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UK law firms face increased scrutiny on money laundering

In the aftermath of the Panama Papers scandal, a new report shows that money laundering inspectors are increasingly scrutinizing the UK legal sector.

HM Treasury’s annual anti-money laundering and counter terrorist finance supervision report has revealed that law firms and independent legal professionals are increasingly being examined over how they mitigate threats from abetting terrorist financing and screen clients for anti-money laundering.

“Our primary objective is to attack the cancer that is serious organised crime and terrorism,” Paul Simkins, the report’s author and chairman of the Anti-Money Laundering Supervisors, said in the report. “What is clear to many of us is that to be as effective as we could and should be – supervisors, regulators, government, law-enforcement and the people and businesses we regulate must all work together much more effectively.”

The number of inspections in the legal sector has significantly increased over the years. Supervisory bodies carried out 4,424 legal sector inspections across 2014-2015, in comparison to 974 inspections during 2013-2014, according to the report. Of the 1,119 unidentified law firms visited by inspectors, there were a total of 18 cases of non-compliance found.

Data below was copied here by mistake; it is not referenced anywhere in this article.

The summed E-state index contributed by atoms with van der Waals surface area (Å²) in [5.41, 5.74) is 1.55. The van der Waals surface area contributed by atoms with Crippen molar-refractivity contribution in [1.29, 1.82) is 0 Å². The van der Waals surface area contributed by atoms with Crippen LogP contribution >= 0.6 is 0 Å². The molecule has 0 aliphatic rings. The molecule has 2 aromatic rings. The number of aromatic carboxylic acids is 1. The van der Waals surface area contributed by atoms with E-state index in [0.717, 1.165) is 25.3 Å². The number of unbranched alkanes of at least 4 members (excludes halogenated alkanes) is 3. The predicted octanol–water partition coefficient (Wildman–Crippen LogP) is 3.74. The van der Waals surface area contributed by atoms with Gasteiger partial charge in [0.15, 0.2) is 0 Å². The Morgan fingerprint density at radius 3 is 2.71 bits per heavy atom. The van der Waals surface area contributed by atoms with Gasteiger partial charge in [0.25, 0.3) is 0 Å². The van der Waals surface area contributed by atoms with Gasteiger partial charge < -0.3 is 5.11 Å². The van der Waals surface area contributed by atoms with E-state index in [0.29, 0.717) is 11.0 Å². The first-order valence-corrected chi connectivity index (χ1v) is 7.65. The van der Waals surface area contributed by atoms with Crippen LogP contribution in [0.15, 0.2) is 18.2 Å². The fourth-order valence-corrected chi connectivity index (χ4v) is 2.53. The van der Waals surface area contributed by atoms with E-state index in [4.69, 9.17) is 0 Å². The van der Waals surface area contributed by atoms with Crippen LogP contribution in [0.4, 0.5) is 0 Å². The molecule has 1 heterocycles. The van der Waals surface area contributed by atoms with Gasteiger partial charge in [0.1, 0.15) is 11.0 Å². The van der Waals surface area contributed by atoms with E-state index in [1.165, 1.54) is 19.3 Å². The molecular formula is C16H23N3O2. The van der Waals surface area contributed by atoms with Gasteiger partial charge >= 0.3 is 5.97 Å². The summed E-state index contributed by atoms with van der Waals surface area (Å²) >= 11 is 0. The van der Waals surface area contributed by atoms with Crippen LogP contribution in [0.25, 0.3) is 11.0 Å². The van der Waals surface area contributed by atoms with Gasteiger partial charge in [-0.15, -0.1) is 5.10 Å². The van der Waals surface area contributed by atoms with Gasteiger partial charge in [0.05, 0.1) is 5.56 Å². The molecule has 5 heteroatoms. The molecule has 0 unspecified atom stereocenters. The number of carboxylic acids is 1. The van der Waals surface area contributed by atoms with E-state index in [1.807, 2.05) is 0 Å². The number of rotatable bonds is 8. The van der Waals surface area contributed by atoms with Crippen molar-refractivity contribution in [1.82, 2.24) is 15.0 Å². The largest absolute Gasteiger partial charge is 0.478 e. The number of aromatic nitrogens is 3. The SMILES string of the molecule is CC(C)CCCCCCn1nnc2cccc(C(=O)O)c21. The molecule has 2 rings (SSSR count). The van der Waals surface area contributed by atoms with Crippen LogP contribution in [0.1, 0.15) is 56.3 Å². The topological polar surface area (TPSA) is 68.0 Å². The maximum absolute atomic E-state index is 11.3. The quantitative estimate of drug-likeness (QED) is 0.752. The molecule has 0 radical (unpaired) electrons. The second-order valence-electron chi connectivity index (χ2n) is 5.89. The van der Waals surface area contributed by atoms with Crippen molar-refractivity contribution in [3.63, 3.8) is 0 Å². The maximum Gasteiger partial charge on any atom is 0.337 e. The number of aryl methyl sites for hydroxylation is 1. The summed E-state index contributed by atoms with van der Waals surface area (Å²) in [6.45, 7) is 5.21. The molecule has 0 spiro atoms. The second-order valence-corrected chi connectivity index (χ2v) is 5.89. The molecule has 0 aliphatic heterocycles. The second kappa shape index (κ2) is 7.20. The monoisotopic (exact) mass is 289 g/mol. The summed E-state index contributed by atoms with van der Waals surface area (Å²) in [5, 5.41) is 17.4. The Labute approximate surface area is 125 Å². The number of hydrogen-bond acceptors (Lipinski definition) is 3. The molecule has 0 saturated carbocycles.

The UK has 27 supervisory bodies, including the Financial Conduct Authority (FCA). These bodies oversee a range of firms, including financial institutions, law firms and accountancy firms.

Inspections involve interviewing senior management to access the business’s risk-based approach to anti-money laundering and terrorist financing, according to the report.

Law firms often follow the same AML and finance checks for all practices, a spokesperson for one UK law firm told pfm. Therefore, the increased scrutiny is something that firms with private equity practices need to keep in mind.

The HM Treasury and the Home Office have also issued an action plan to address anti-money laundering and counter-terrorist finance. The action plan seeks to address four main areas: a stronger public-private sector partnership; strengthening the law enforcement response; increasing the UK Financial Intelligence Unit's (UKFIU) international reach, and improving the effectiveness of the supervisory regime.

The Law Society, the representative body for solicitors in England and Wales, is still preparing its response to the action plan, according to its latest newsletter.

The report comes as the UK prepares for its mutual evaluation by the Financial Action Task Force (FATF) in 2017/2018.